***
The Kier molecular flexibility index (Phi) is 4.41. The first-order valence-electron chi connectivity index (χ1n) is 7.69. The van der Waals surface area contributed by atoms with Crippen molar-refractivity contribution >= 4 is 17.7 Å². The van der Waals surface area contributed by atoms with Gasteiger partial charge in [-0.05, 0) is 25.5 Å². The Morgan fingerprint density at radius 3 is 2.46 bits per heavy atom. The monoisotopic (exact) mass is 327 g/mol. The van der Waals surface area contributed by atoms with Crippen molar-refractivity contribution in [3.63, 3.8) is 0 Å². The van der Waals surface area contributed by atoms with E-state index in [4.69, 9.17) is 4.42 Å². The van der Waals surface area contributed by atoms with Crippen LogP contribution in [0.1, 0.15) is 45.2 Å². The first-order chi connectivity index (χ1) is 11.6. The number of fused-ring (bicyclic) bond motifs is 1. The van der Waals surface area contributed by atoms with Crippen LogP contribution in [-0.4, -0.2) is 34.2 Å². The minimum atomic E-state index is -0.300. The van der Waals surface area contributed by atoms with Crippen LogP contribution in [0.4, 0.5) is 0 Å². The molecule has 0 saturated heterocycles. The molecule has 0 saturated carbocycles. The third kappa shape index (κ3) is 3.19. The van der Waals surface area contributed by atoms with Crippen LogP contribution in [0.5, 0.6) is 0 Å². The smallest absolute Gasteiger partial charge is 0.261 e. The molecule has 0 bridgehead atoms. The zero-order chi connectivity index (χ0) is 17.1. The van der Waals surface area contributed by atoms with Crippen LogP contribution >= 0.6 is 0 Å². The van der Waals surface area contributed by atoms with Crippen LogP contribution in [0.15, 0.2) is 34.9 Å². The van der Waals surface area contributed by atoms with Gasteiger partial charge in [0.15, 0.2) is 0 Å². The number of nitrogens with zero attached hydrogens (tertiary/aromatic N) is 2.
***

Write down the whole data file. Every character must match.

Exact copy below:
The Kier molecular flexibility index (Phi) is 4.41. The first-order valence-electron chi connectivity index (χ1n) is 7.69. The van der Waals surface area contributed by atoms with Crippen molar-refractivity contribution >= 4 is 17.7 Å². The van der Waals surface area contributed by atoms with Gasteiger partial charge in [-0.05, 0) is 25.5 Å². The Morgan fingerprint density at radius 3 is 2.46 bits per heavy atom. The monoisotopic (exact) mass is 327 g/mol. The van der Waals surface area contributed by atoms with Crippen molar-refractivity contribution in [3.63, 3.8) is 0 Å². The van der Waals surface area contributed by atoms with E-state index in [4.69, 9.17) is 4.42 Å². The van der Waals surface area contributed by atoms with Crippen LogP contribution in [0.1, 0.15) is 45.2 Å². The first-order chi connectivity index (χ1) is 11.6. The number of fused-ring (bicyclic) bond motifs is 1. The van der Waals surface area contributed by atoms with Crippen LogP contribution in [-0.4, -0.2) is 34.2 Å². The minimum atomic E-state index is -0.300. The van der Waals surface area contributed by atoms with Crippen LogP contribution in [0.4, 0.5) is 0 Å². The molecule has 0 saturated heterocycles. The molecule has 0 saturated carbocycles. The third kappa shape index (κ3) is 3.19. The van der Waals surface area contributed by atoms with Crippen LogP contribution in [0.5, 0.6) is 0 Å². The smallest absolute Gasteiger partial charge is 0.261 e. The molecule has 0 bridgehead atoms. The zero-order chi connectivity index (χ0) is 17.1. The van der Waals surface area contributed by atoms with Crippen LogP contribution >= 0.6 is 0 Å². The van der Waals surface area contributed by atoms with Crippen LogP contribution in [0.15, 0.2) is 34.9 Å². The van der Waals surface area contributed by atoms with Gasteiger partial charge in [0.15, 0.2) is 0 Å². The number of nitrogens with zero attached hydrogens (tertiary/aromatic N) is 2.